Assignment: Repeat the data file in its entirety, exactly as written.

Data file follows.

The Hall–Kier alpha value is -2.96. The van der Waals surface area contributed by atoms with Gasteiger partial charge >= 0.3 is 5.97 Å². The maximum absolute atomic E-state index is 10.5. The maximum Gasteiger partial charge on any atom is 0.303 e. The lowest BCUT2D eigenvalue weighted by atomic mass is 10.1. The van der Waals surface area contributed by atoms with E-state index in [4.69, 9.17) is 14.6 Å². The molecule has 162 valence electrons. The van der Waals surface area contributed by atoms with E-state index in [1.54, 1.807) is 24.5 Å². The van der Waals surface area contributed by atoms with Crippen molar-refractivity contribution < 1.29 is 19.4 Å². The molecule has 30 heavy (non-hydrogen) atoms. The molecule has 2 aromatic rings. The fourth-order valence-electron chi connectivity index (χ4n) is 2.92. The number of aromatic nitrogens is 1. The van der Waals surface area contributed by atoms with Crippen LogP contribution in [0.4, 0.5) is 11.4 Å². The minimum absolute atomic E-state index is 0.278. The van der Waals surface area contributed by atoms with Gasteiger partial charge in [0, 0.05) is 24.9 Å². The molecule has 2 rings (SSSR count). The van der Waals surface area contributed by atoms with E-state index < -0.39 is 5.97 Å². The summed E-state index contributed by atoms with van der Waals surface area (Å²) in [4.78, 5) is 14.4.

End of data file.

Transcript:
The Hall–Kier alpha value is -2.96. The van der Waals surface area contributed by atoms with Gasteiger partial charge >= 0.3 is 5.97 Å². The maximum absolute atomic E-state index is 10.5. The maximum Gasteiger partial charge on any atom is 0.303 e. The lowest BCUT2D eigenvalue weighted by atomic mass is 10.1. The van der Waals surface area contributed by atoms with E-state index in [4.69, 9.17) is 14.6 Å². The molecule has 162 valence electrons. The van der Waals surface area contributed by atoms with E-state index in [1.54, 1.807) is 24.5 Å². The van der Waals surface area contributed by atoms with Crippen molar-refractivity contribution < 1.29 is 19.4 Å². The molecule has 30 heavy (non-hydrogen) atoms. The molecule has 2 aromatic rings. The fourth-order valence-electron chi connectivity index (χ4n) is 2.92. The number of aromatic nitrogens is 1. The van der Waals surface area contributed by atoms with Crippen LogP contribution in [0.4, 0.5) is 11.4 Å². The minimum absolute atomic E-state index is 0.278. The van der Waals surface area contributed by atoms with Gasteiger partial charge in [0, 0.05) is 24.9 Å². The molecule has 2 rings (SSSR count). The van der Waals surface area contributed by atoms with E-state index < -0.39 is 5.97 Å². The summed E-state index contributed by atoms with van der Waals surface area (Å²) in [4.78, 5) is 14.4.